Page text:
Page:A Dictionary of Music and Musicians vol 3.djvu/279

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advantage. Hasler was born, at Nuremberg, in 1564; but learned his Art in Venice, under Andrea Gabrieli, whose nephew, Giovanni, was his fellow pupil, and most intimate friend. So thoroughly did he imbibe the principles and man- ner of the School in which he studied, that the Venetians themselves considered him as one of their own fraternity, Italianising his name into Gianleone. His works possess all the rich Har- mony for which Gabrieli himself is so justly famous, and all the Southern softness which the Venetian Composers so sedulously cultivated ; and are, moreover, filled with evidences of consum- mate contrapuntal skill, as are also those of his countrymen, Jakob Handl ( = Jacobus Gallus), Adam Gumpeltzheimer, Gregor Aichinger, and many others, who, catching the style from him, spread it abroad throughout the whole of Ger- many. 1 Of its immediate effect upon the native Schools, we can scarcely speak in more glowing terms than those used by the German historians themselves. Of its influence upon the future we shall have more to say hereafter.

XIV. The history of THE EARLY FRENCH SCHOOL is so closely bound up with that of its Flemish sister, that it is no easy task to separate the two. Indeed, it is sometimes impossible to ascertain whether a Composer, with a French- sounding name, was a true Frenchman, a true Netherlander, or a native of French Flanders. Not only is this the case with the numerous writers whose works are included in the collec- tions published by Pierre Attaignant, Adrian le Roy, and Ballard :- but there is a doubt even about the birth of Jean Mouton, who is de- scribed by Glareanus as a Frenchman, and by other writers as a Fleming. The doubt, how- ever, involves no critical confusion, since th* styles of the two Schools were precisely the same. Both Josquin des Pro's and Mouton spent some of the most valuable years of their lives in Paris ; and taught their Art to French- men and Netherlanders without distinction. Pierre Carton, Clement Jan nequin, Noe Faignient, Eustache du Caurroy, and other Masters of the l6th century, struck out no new line for them- selves : while Elziario Genet (II Carpentrasso), the greatest of all, might easily pass for a born Netherlander. A certain amount of originality was, however, shown by a few clever Composers who attached themselves to the party of the Huguenots, and set the Psalms of Clement Marot and Beza to Music, for the use of the Calvinists, as Walther and his followers had already set Hymns for the Lutherans. The number of these writers was so small, that they cannot lay claim to be classed as a national School ; but, few though they were, they carried out their work in a thoroughly artistic spirit. The Psalms of Claudin Lejeune of which an example will be found in vol. i. p. 762 are no trifles, carelessly thrown off, to serve the purpose of the moment ; but finished works of Art, betraying the hand of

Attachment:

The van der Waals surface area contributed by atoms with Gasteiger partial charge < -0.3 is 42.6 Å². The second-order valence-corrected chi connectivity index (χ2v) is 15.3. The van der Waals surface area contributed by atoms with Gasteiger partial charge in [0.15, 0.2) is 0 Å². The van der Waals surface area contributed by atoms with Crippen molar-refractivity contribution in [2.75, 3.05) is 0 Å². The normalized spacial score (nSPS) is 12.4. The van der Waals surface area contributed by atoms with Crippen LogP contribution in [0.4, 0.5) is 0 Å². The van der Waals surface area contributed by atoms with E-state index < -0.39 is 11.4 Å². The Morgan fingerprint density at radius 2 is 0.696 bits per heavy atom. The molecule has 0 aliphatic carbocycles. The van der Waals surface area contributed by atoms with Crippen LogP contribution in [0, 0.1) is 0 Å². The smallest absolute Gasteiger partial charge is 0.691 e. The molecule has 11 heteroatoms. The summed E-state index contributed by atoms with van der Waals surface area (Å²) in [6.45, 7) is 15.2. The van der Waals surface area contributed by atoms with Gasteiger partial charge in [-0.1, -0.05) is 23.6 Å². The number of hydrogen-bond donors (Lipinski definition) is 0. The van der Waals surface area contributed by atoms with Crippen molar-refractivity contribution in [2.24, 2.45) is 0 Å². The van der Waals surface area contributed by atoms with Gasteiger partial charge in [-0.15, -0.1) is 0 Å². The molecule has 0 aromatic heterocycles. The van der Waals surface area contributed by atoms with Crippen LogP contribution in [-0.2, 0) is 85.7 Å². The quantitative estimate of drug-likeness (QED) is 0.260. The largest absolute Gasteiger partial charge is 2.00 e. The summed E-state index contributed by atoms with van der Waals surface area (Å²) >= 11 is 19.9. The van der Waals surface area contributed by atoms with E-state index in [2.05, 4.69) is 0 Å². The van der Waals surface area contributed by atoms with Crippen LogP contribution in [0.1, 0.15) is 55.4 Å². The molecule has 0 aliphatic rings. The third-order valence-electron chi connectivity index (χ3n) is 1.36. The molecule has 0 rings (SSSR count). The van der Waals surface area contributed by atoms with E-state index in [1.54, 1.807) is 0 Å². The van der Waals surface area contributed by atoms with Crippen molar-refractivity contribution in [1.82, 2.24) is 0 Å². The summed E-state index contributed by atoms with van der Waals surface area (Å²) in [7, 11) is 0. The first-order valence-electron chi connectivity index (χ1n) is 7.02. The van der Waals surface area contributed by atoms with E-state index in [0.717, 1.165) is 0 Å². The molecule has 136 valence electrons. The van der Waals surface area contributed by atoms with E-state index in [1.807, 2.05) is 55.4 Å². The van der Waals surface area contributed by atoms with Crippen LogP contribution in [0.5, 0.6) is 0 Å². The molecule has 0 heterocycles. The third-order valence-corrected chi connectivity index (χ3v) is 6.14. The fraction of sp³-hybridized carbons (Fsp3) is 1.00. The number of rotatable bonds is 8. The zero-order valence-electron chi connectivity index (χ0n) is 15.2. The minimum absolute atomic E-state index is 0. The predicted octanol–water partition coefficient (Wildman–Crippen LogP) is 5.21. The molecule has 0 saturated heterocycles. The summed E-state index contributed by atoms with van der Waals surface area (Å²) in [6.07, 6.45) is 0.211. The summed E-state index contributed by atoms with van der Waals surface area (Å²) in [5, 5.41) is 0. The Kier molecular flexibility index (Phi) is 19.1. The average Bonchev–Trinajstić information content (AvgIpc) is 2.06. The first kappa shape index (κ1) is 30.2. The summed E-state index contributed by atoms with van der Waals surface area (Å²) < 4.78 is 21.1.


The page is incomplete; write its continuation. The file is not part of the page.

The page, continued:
> A comprehensive selection of works of this School will be found In Bodenschatz's 'Florileaium Portense,' and a few fine examples In Troske's ' Musica Divina.' [See vol. 1. 253 ; vol. 11. 411.]


the Master in every note. Some of the same Psalms were also set by Claude Goudimel, but in a very different style. The Calvinists do- lighted in singing their Metrical Psalmody to the simplest Melodies they could find ; yet these are veritable Motets, exhibiting so little sym- pathy with Huguenot custom, that, if it be true, as tradition asserts, that their author perished, at Lyons, on S. Bartholomew's Day, 1572, one is driven to the conclusion that he must have been killed, like many a zealous Catholic, by mis- adventure. He was one of the greatest Composers the French School ever produced, and excelled by very few in the rest of Europe. Scarcely inferior, in technical skill, to Okenheim and Jos- quin, he was infinitely their superior in fervour of expression, and depth of feeling. His claim to the honour of having instructed Palestrina has already been discussed elsewhere. Considered in connection with that claim, the following speci- men of his style, printed, at Antwerp, by Tylmau Susato, in 1554, is especially interesting. [See vol. i. p. 612 ; vol. ii. p. 635.]

��Dom - I ne, quid


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���XV. The Roman origin of THE SPANISH SCHOOL is so clearly manifest, that it is un- necessary to say more on the subject than has been already said at page 263. After the re- turn of the Papal Court from Avignon, in 1377, Spanish Singers with good Voices were always sure of a warm welcome in Rome ; learned Counterpoint, in the Eternal City, first, from the Flemings there domiciled, and afterwards, from the Romans themselves ; practised their Art with honour in the Sistine Chapel ; and, I not unfrequently, carried it back with them to

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